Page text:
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Acad Med. 2000 Jul;75(7):737-41.

The influence of task formats on the accuracy of medical students' self-assessments.

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Department of Medical Education, University of Michigan Medical School, Ann Arbor 48109-0201, USA.



Accurate self-assessment is an essential skill for the self-directed learning activities and appropriate patient referral decisions of practicing physicians. However, many questions about the characteristics of self-assessment remain unanswered. One is whether self-assessment is a generalizable skill or dependent on the characteristics of the task. This study examines the self-assessment skills of medical students across two task formats: performance-based and cognitive-based.


In 1997 and 1998, fourth-year medical students at the University of Michigan assessed their own performances on ten stations of a clinical examination. The examination used two formats: performance tasks (the examination or history taking of standardized patients) and cognitive tasks (interpreting vignettes or test results and then answering paper-and-pencil questions). Three measures of self-assessment accuracy were used: a bias index (average difference between the students' estimates of their performances and their actual scores), a deviation index (average absolute difference between estimate and actual score), and an actual score-estimate-of-performance correlation (the correlation between the estimate and actual scores).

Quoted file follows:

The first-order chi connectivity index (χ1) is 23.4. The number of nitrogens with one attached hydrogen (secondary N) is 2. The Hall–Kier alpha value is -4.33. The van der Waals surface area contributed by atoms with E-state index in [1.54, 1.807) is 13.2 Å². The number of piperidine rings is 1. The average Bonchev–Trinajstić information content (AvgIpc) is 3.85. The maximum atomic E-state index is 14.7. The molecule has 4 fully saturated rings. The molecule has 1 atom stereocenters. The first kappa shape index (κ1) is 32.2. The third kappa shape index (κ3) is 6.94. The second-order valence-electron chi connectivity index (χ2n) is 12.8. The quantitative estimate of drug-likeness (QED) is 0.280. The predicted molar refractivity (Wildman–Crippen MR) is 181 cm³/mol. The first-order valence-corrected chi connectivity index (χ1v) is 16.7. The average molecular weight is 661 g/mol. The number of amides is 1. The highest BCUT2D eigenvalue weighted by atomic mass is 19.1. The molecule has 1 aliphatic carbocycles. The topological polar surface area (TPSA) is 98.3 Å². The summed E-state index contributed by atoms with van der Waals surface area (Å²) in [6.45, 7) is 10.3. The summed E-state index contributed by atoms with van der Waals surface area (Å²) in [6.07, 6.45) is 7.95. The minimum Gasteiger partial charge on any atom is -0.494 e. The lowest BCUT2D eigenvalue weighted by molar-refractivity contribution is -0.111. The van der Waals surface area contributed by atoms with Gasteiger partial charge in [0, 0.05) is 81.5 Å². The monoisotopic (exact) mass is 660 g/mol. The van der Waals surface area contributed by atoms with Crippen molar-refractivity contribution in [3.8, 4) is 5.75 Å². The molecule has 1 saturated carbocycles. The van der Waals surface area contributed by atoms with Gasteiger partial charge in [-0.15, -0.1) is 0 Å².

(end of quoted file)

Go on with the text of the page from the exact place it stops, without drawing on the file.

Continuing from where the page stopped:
The student bias and deviation indices were similar on the cognitive and the performance tasks. The correlations also indicated similarity between the two types of tasks.


The results indicate that the format of the task does not influence students' abilities to self-assess their performances, and that students' self-assessment abilities are consistent over a range of skills and tasks. The authors also emphasize the importance of sampling tasks while conducting self-assessment research.

[Indexed for MEDLINE]

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